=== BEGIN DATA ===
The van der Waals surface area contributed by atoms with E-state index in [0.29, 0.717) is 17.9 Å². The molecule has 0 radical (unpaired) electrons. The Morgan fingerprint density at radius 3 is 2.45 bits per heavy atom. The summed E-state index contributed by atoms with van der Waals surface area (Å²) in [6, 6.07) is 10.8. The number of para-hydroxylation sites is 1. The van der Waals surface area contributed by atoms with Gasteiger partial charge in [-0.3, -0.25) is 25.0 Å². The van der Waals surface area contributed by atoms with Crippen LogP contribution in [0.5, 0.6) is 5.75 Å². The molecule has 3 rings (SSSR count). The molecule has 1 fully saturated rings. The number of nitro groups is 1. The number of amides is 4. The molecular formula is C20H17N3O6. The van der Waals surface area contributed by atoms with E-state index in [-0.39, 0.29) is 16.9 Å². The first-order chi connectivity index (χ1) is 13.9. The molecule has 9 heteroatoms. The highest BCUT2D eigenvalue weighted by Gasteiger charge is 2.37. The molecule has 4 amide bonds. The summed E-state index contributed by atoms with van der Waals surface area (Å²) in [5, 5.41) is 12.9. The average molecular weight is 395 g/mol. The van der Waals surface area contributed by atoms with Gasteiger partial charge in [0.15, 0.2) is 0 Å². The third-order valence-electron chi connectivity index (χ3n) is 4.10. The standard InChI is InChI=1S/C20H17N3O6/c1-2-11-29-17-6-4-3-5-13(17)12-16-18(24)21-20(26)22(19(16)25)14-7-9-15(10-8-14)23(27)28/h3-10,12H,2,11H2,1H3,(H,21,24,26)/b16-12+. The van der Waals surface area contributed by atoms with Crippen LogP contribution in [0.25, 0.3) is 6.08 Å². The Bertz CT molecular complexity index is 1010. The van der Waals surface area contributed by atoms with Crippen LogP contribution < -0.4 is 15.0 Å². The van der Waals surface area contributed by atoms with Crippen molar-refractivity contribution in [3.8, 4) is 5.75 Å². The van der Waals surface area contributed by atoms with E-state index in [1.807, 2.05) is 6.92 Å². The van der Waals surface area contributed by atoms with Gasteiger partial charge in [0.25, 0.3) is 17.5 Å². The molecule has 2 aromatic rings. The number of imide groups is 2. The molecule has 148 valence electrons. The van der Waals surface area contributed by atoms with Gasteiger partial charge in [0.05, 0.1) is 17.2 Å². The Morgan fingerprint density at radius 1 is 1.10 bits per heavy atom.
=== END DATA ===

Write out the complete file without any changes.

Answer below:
The van der Waals surface area contributed by atoms with E-state index in [0.29, 0.717) is 17.9 Å². The molecule has 0 radical (unpaired) electrons. The Morgan fingerprint density at radius 3 is 2.45 bits per heavy atom. The summed E-state index contributed by atoms with van der Waals surface area (Å²) in [6, 6.07) is 10.8. The number of para-hydroxylation sites is 1. The van der Waals surface area contributed by atoms with Gasteiger partial charge in [-0.3, -0.25) is 25.0 Å². The van der Waals surface area contributed by atoms with Crippen LogP contribution in [0.5, 0.6) is 5.75 Å². The molecule has 3 rings (SSSR count). The molecule has 1 fully saturated rings. The number of nitro groups is 1. The number of amides is 4. The molecular formula is C20H17N3O6. The van der Waals surface area contributed by atoms with E-state index in [-0.39, 0.29) is 16.9 Å². The first-order chi connectivity index (χ1) is 13.9. The molecule has 9 heteroatoms. The highest BCUT2D eigenvalue weighted by Gasteiger charge is 2.37. The molecule has 4 amide bonds. The summed E-state index contributed by atoms with van der Waals surface area (Å²) in [5, 5.41) is 12.9. The average molecular weight is 395 g/mol. The van der Waals surface area contributed by atoms with Gasteiger partial charge in [0.15, 0.2) is 0 Å². The third-order valence-electron chi connectivity index (χ3n) is 4.10. The standard InChI is InChI=1S/C20H17N3O6/c1-2-11-29-17-6-4-3-5-13(17)12-16-18(24)21-20(26)22(19(16)25)14-7-9-15(10-8-14)23(27)28/h3-10,12H,2,11H2,1H3,(H,21,24,26)/b16-12+. The van der Waals surface area contributed by atoms with Crippen LogP contribution in [0.25, 0.3) is 6.08 Å². The Bertz CT molecular complexity index is 1010. The van der Waals surface area contributed by atoms with Crippen LogP contribution < -0.4 is 15.0 Å². The van der Waals surface area contributed by atoms with Crippen molar-refractivity contribution in [3.8, 4) is 5.75 Å². The van der Waals surface area contributed by atoms with E-state index in [1.807, 2.05) is 6.92 Å². The van der Waals surface area contributed by atoms with Gasteiger partial charge in [0.25, 0.3) is 17.5 Å². The molecule has 2 aromatic rings. The number of imide groups is 2. The molecule has 148 valence electrons. The van der Waals surface area contributed by atoms with Gasteiger partial charge in [0.05, 0.1) is 17.2 Å². The Morgan fingerprint density at radius 1 is 1.10 bits per heavy atom.